Cave artists put horses on a pedestal

Rhys Blakely, Science Correspondent for the TIMES of London, writes:

For 20,000 years Europe’s Stone Age artists focused on a particular menagerie. Using secluded caves as their canvas, they painted bison, mammoths, ibex, and wild ox.

During all that time, however, one species occupied a special place in their thoughts — the horse.

New research has offered a fresh interpretation of the art that remains from the Palaeolithic era. Over the past two decades, Georges Sauvet of the University of Toulouse in France has been compiling a database that now contains nearly 5,000 drawings, paintings and engravings of animals that were made in caves across France and Spain.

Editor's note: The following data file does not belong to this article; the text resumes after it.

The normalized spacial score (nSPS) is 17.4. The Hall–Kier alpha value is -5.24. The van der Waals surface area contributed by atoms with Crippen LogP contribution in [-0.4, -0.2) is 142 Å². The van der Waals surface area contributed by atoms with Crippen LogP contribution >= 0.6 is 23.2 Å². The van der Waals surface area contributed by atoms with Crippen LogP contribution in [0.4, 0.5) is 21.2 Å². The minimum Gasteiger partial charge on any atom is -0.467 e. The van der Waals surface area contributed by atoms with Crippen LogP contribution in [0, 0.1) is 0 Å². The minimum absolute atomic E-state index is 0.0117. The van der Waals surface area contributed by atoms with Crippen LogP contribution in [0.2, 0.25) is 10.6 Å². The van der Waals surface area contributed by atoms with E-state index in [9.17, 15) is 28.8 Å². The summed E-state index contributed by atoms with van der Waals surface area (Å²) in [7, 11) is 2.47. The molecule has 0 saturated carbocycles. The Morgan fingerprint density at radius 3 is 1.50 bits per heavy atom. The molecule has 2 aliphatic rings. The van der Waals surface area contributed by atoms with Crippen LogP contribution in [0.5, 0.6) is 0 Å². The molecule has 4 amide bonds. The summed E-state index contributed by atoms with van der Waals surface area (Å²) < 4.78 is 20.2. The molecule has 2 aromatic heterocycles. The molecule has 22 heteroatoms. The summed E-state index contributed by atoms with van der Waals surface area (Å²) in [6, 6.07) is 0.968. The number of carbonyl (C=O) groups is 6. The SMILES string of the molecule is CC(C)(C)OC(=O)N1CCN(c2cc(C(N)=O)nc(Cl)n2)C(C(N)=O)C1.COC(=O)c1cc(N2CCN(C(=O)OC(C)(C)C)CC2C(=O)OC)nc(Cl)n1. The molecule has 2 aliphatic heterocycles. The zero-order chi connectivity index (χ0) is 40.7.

The earliest images could be more than 30,000 years old. The youngest date from about 12,000 years ago.

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FEATURED IMAGE: Horses dominate Paleolithic paintings in the complex of caves at Lascaux in southwest France. ALAMY.

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